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HomeDRIVENROAD TESTEDGWM P SERIES 2.0TD DLX 4X4

GWM P SERIES 2.0TD DLX 4X4

TRUCKIN’ ON A BUDGET |

Hypothetically speaking, what if the Chinese ‘bakkie’ movement reached a point where it might, quality-wise, be on the same level as the mainstream bunch that hail from Japan, or the United States of A, and even Germany?

NO PLAYING IT SAFE

It may be a hypothetical question, but the range-topping GWM P Series DLX that I recently tested was, indeed, on the level of the more established players and even, in some areas, surpassed what the big boys bring to the table. 

And speaking of big, this is one sizable bakkie albeit a single cab. To my knowledge, it is load-rated to carry one tonne of whatever you can find. It’s my opinion, though, that they just ran out of test material and stopped at the one-tonne marker because the load area is so enormous that it’s closer to the 1.5-tonner marker if we’re to give a conservative estimate. So yes, it can not only carry more, I’m guessing, than the mainstream offerings; it also towers over them in terms of sheer size.

VALUE FOR MONEY

Here the GWM has a significant edge over, let’s say, its closest matched like-for-like Ford Ranger rival, which costs nearly R150,000 more. With it comes a high-res (during the day) reverse camera, a decent and relatively easy to operate media system with Bluetooth and all the other bells and whistles. It even has an electrically adjustable driver’s seat. Then there’s the overall fit and finish of the cabin, which is so masterfully done that it’s hard to believe that this is indeed a single cab workhorse.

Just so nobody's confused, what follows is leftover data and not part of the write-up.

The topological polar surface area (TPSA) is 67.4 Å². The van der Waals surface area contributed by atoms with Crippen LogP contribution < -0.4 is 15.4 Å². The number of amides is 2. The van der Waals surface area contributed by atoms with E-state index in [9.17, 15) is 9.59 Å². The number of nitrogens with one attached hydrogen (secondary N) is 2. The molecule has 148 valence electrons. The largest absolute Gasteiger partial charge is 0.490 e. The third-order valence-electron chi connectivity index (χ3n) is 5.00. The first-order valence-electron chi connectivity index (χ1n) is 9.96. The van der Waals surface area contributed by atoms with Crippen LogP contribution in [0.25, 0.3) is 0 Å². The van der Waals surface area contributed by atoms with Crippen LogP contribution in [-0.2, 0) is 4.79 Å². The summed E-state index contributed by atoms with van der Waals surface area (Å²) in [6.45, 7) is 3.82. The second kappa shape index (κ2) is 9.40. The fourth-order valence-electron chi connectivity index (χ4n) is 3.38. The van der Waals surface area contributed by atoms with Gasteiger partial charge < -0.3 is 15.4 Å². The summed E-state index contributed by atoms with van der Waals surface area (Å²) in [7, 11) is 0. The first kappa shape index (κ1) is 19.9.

And that’s undoubtedly an element that I don’t quite grasp: a workhorse bakkie with all the luxuries of a highly-specced SUV – I don’t see too many potential buyers opting for this. But there are, fortunately, other specifications available. 

POWER MATTERS

As far as trucks go, power matters. A 2.0-litre turbodiesel lives under the bonnet of the P Series and produces a seemingly conservative 120 kW and 400 Nm of torque… well, when the turbo lag isn’t hampering you from taking a window of opportunity, that is. Compared to the 2.2 Ford Ranger that produces 118 kW and 385 Nm or the 110 kW and 400 Nm of the 2.4-litre Hilux, that quite quickly settles the power-is-everything debate.

Also impressive was the towing ability of the P Series with a fully wooden-stacked trailer behind it – this bakkie means business. 

LAST WORD

GWM has come a long, long way in a relatively short time. My first-ever test car was the GWM Steed 5 E and, while admittedly naïve at the time, I deemed it the best thing since sliced bread – how wrong I was when I finally got to experience what other manufacturers had on offer. Still, at that price…

It’s almost like GWM has come full circle – six years later, and this is a serious contender for the title of “best-buy-bakkie”. Even with its shortcomings – like the low-lying brake lines that look prime for causing hassles when going rock-crawling with the 4×4, the aforementioned turbo lag or even the wispy-sounding sound system – I’ll definitely consider this truck should I be in the market for a bakkie.  

Text: Deon van der Walt | Images: GWM

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